October 12, 2021
By Timothy Sandefur
When Debra Tisler and Callie Oettinger of Fairfax County, Virginia, suspected their local school district was wasting taxpayer money on excessive legal fees, they did what responsible and engaged citizens do in a democracy: They asked to see the receipts. They have that legal right under the state’s Freedom of Information Act (FOIA)—and the school board turned over 1,000 pages worth of information. Then it realized that something in there was embarrassing—and that’s when things got ugly.
The school board demanded that Callie remove the documents from the website where she’d published some of them—after having redacted any confidential information. That’s right: Callie blacked out any personal info before posting the documents, because the school board failed to do so. She had no legal obligation to do that—the U.S. Supreme Court has made clear that you have a constitutional right to publish lawfully obtained information about the government—but she still chose to take that precaution.
But that wasn’t enough for school bureaucrats. They filed a lawsuit against Callie and Debra, asking a state court to force Callie to take the documents off her website, and to order Debra to “return” them. (That last part is bizarre, since these aren’t physical documents—just computer files—so it’s not clear how you “return” them.) But in any event, the point was clear: School board officials were demanding censorship. The natural question to ask is: Why? What does the Fairfax County School Board not want the public to know?
On Thursday, the Board told reporters that Callie and Debra publicized “private information about other people’s kids.” That is a lie. Callie and Debra never published private information about kids or school employees. And it is an intentional lie, too. How do we know? Because the Board did not make that claim in the complaint it filed with the court. Instead, it only told the court that Callie and Debra have documents the Board doesn’t want them to have. The Board knows it would get in a lot of trouble if it told the judge that Callie and Debra published any private information, since that isn’t true. In other words, the Board is willing to lie to the press—but not to the court.
What, then, do Fairfax County schools not want people to know? Debra and Callie think the board spends too much money on its lawyers, and here’s what they asked the Board to provide:
1. Any and all electronic and paper communications between [a certain member of the school board] and 1) Fairfax County School Board Member or Members, 2) Fairfax County School Board Clerk, 3) Fairfax County Schools Superintendent, 4) Fairfax County Public Schools Office of General Counsel, 5) Fairfax County Public Schools outsourced counsel regarding the Fairfax County Public Schools School Board recall and removal efforts by the public.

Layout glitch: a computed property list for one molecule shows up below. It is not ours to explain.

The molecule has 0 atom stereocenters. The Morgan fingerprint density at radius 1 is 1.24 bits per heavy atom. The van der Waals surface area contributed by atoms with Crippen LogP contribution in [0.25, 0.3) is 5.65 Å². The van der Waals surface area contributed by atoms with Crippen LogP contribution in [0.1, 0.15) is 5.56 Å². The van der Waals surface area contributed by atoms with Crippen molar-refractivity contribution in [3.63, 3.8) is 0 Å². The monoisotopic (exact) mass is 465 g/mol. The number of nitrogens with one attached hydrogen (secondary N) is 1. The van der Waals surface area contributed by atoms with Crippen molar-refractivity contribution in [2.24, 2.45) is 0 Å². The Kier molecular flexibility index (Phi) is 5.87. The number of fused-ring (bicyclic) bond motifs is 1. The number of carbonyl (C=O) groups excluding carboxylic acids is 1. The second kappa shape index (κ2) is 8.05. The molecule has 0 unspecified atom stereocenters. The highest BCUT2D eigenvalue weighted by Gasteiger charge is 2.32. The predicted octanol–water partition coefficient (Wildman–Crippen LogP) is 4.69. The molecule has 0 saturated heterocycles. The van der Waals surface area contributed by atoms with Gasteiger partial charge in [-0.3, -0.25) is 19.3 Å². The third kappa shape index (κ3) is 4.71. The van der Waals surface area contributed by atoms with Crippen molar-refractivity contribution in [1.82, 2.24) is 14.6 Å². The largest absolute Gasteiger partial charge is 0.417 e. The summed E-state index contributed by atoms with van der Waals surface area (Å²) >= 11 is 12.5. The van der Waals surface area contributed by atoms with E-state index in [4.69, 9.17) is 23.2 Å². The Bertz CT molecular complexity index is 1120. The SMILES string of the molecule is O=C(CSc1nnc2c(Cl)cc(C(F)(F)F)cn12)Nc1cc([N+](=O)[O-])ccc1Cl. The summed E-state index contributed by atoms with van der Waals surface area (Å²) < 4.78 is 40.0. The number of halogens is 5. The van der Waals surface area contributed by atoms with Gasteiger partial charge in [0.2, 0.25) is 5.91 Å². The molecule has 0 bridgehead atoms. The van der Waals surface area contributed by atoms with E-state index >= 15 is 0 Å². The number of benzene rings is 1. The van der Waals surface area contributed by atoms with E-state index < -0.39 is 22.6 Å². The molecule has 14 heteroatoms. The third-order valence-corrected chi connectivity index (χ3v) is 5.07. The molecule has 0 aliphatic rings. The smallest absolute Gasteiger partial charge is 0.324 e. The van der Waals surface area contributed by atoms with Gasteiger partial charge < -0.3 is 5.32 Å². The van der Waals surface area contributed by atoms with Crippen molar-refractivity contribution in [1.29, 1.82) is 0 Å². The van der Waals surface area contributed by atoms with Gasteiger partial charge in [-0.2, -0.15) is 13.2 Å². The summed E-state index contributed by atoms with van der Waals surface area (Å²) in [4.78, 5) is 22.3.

2. All outsourced counsel, legal services invoices, and paid legal services invoices from June 1, 2020 to August 12, 2021.
And the Board admits it turned over what it calls “privileged information”—that is, communications between the Board and its lawyers. (Under Virginia law, once that information was turned over, it was no longer privileged.) All of that makes one rather curious about what it is that the Fairfax County School Board doesn’t want people to know.
The First Amendment, of course, protects everyone’s right to publish information they legally obtain. In the “Pentagon Papers” case, the Supreme Court said the nation’s leading newspapers could even publish stolen military documents during a war! And the Court has also said you can publish untrue things about government officials. Here, the documents are not untrue and were not stolen—they were turned over legally to two concerned moms who are trying to find out how the Fairfax County School Board is spending their tax dollars. And instead of complying with their responsibilities, school bureaucrats have resorted to lawsuits, bullying, and unconstitutional demands for censorship. That’s quite an example to set for our children.
Unfortunately, a state court has issued an order commanding Callie to remove the documents from her website—and she’s complied (although, of course, nothing can ever really be deleted from the web.) So we’re not allowed to say what these documents contain, for now. But it does leave one to wonder: What is the School Board trying to hide?
Timothy Sandefur is the Vice President for Litigation at the Goldwater Institute.